By Kimberly Dean
THE COLORADO STATESMAN
“Whitewater Hill Riesling, Grand Valley 2008, produced and bottled by Whitewater Hill Vineyards, Grand Junction, Colorado.” The label says it is handgrown, handpicked, and handcrafted 100 percent Colorado grown. The tasting notes say it has a “delicate aroma of apricots and jasmine. Fruits of citrus, peach, and nectarine with a hint of lime that lingers on your tongue.”
I wonder if I should have read that before tasting the wine. One can never be sure if, by the power of suggestion, you taste what they say you ought to. None of us: Jody, Sara, nor myself, could taste any of these things in particular that Wednesday afternoon, but then none of us are professional wine tasters.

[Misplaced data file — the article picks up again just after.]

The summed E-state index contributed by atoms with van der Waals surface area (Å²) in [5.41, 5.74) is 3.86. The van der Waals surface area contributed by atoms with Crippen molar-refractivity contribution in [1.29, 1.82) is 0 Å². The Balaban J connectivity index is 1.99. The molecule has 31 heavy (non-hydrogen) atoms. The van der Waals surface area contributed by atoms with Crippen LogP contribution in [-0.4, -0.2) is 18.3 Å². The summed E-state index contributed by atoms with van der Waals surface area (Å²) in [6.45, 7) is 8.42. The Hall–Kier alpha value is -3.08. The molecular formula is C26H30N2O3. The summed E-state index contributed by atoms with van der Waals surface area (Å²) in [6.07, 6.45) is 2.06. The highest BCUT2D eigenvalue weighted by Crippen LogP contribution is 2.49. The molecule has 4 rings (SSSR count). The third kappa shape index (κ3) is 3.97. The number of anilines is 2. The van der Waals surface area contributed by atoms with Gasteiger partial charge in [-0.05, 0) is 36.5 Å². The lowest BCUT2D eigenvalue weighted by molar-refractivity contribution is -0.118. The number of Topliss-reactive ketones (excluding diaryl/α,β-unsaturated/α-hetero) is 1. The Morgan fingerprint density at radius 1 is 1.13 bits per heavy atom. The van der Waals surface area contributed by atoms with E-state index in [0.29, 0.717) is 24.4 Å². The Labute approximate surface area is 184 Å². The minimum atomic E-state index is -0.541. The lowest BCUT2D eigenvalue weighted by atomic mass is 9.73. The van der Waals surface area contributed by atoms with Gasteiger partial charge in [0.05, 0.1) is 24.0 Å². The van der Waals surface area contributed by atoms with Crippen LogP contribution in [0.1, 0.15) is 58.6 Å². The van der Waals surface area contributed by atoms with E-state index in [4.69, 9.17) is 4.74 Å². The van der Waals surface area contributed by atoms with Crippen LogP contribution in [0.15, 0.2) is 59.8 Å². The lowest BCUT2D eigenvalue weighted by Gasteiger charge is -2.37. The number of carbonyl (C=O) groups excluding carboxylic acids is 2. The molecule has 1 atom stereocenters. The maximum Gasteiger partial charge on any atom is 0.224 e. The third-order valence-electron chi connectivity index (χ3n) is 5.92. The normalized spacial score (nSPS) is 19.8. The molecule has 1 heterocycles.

However, Sara did say that of the wines we have tasted in the office so far, this was by far her favorite. Said Jody, “It’s very sweet, don’t you think?” I had to agree. We wondered about the possibility of whether your taste is affected by knowing what each wine is meant to taste like. We concurred that it was indeed possible.
On that note, one of our truly political writers, Ernest Luning walked in and asked, “Did you guys turn on Oprah or something?” Not exactly, but that’s what we must’ve sounded like to the male ear from the next room. Both senses of hearing and taste were delightfully on the blink that day.
Before our impromptu tasting I spoke with Nancy Janes, winemaker at Whitewater Hill. (Her husband, John Behrs, is the grower.) I asked Janes about the meaning behind the different fruit flavors in wine and what that means. She said, “The wines tend to be reminiscent of other types of fruit.”